A government-backed insurance plan could be created to compete with private insurers. If so, it would be similar to Medicare or a privately operated cooperative. A public option is included in the House bill and one Senate version of the legislation.
What Obama has said: “If we have a public option in there, that can help keep insurers honest. It can provide a benchmark for what an affordable, basic plan should look like.” — Aug. 20
A sound mix is an intricate and expensive proposition, nearly $1,000 an hour, 10 hours a day, for days and weeks on end. On this day, we were mixing together all the various sounds we had collected for that horrible moment at Ford’s Theater, when an assassin’s bullet would take from us our greatest president, Abraham Lincoln.
Both bills pending in the House and Senate include a requirement that individuals purchase health insurance, just as states require people to buy car insurance. The bills also would require most companies to offer health insurance to employees or pay a fine.
What Obama has said: “If you refuse to provide any health insurance for your employees at all, then we are going to ask you to make a contribution to help make sure those employees have health insurance.” — Aug. 15
HELP FOR UNINSURED
Subsidies to help low-income people purchase health insurance are included in the Senate and House bills. The House bill, for example, would offer subsidies for individuals making less than $43,320 a year and families of four earning less than $88,200 a year.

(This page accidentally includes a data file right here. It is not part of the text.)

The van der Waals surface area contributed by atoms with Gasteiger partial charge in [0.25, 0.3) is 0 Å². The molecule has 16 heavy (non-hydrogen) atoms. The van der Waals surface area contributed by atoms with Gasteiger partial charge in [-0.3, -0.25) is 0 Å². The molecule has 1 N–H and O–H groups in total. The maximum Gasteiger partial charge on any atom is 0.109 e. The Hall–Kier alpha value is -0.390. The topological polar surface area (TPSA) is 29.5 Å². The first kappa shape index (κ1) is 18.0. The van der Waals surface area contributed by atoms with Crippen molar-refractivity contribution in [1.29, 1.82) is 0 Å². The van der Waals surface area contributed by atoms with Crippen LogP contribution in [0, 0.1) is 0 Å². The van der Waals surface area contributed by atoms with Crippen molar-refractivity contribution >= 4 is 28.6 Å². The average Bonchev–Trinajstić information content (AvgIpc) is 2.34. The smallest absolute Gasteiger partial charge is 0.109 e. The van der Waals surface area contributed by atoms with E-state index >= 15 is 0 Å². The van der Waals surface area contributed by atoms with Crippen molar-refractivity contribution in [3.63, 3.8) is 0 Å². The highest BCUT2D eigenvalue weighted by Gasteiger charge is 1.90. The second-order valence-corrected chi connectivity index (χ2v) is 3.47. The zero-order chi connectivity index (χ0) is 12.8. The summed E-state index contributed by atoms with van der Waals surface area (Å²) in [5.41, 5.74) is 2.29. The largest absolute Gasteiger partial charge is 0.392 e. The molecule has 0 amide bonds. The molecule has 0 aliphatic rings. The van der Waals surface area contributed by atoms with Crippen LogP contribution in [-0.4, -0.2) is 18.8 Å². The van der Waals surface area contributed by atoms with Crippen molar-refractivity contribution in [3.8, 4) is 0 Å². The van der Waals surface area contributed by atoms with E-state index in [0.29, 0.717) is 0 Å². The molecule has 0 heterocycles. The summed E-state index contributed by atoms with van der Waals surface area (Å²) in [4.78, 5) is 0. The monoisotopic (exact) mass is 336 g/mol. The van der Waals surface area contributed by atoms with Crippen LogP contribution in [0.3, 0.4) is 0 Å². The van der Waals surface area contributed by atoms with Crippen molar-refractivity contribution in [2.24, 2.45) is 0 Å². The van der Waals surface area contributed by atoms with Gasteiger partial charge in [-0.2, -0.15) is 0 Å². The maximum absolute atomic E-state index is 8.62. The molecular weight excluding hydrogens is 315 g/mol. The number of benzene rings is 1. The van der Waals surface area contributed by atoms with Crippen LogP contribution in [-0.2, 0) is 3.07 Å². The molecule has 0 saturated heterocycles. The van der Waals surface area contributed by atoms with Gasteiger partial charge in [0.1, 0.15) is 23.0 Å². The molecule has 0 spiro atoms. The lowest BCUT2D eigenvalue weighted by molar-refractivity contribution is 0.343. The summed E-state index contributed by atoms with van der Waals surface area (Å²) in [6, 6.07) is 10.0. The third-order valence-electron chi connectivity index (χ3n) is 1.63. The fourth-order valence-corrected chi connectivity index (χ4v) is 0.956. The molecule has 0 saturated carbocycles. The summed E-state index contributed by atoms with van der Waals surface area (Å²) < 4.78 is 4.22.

What Obama has said: “What we want to do is to give them a menu of options that they can choose from, and then a little bit of help in terms of making their premiums more affordable.” — Aug. 20
In House and Senate bills, insurers would be prohibited from denying coverage to patients because of pre-existing conditions, or dropping patients once they get sick. The bills also would stop insurance companies from imposing annual and lifetime caps on how much they pay out.
What Obama has said: “We’re putting in place a whole bunch of insurance reforms that regulate the behavior of insurance companies. … You should be able to keep your health insurance if you get sick or you lose your job or you change jobs.” — Aug. 20
Both bills would create pilot programs to study medical treatments to pinpoint the most cost-effective care. Savings also could come from prevention and wellness programs and expanded electronic record-keeping by doctors and hospitals, Obama has said.
What Obama has said: “Because of the cost-savings measures that we’re putting in place — for example, making sure that prevention and wellness is covered — we’re actually going to reduce the costs of health care overall over the long term.” — Aug. 20
HOW TO FUND IT
Obama has said Medicare savings would be found by eliminating waste and cutting payments to a program that lets seniors buy coverage from private insurers. The House bill imposes new taxes targeted at high earners. Senators are considering a tax on expensive insurance plans.
What Obama has said: “What I’ve proposed was that we would pay for it by having people over $250,000 a year have their itemized deductions go to the same rate as everybody else’s — 28%.” — Aug. 20